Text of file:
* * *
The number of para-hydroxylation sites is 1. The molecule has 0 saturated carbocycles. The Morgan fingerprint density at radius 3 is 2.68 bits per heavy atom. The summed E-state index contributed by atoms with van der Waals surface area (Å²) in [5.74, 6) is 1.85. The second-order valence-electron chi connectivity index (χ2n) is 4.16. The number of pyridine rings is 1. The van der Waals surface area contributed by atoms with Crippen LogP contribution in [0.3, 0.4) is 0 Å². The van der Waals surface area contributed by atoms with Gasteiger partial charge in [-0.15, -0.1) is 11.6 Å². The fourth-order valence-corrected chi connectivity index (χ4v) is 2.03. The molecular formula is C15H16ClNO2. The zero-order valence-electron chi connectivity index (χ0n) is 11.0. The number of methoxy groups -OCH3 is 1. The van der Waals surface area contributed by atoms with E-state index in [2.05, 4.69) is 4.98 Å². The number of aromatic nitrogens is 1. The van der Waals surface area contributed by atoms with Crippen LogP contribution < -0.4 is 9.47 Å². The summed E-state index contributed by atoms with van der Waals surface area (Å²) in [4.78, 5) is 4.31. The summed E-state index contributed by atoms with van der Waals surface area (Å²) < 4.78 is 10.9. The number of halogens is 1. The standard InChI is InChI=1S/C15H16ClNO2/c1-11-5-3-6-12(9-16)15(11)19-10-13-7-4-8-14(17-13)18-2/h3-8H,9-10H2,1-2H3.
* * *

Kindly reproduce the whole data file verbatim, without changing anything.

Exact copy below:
The number of para-hydroxylation sites is 1. The molecule has 0 saturated carbocycles. The Morgan fingerprint density at radius 3 is 2.68 bits per heavy atom. The summed E-state index contributed by atoms with van der Waals surface area (Å²) in [5.74, 6) is 1.85. The second-order valence-electron chi connectivity index (χ2n) is 4.16. The number of pyridine rings is 1. The van der Waals surface area contributed by atoms with Crippen LogP contribution in [0.3, 0.4) is 0 Å². The van der Waals surface area contributed by atoms with Gasteiger partial charge in [-0.15, -0.1) is 11.6 Å². The fourth-order valence-corrected chi connectivity index (χ4v) is 2.03. The molecular formula is C15H16ClNO2. The zero-order valence-electron chi connectivity index (χ0n) is 11.0. The number of methoxy groups -OCH3 is 1. The van der Waals surface area contributed by atoms with E-state index in [2.05, 4.69) is 4.98 Å². The number of aromatic nitrogens is 1. The van der Waals surface area contributed by atoms with Crippen LogP contribution < -0.4 is 9.47 Å². The summed E-state index contributed by atoms with van der Waals surface area (Å²) in [4.78, 5) is 4.31. The summed E-state index contributed by atoms with van der Waals surface area (Å²) < 4.78 is 10.9. The number of halogens is 1. The standard InChI is InChI=1S/C15H16ClNO2/c1-11-5-3-6-12(9-16)15(11)19-10-13-7-4-8-14(17-13)18-2/h3-8H,9-10H2,1-2H3.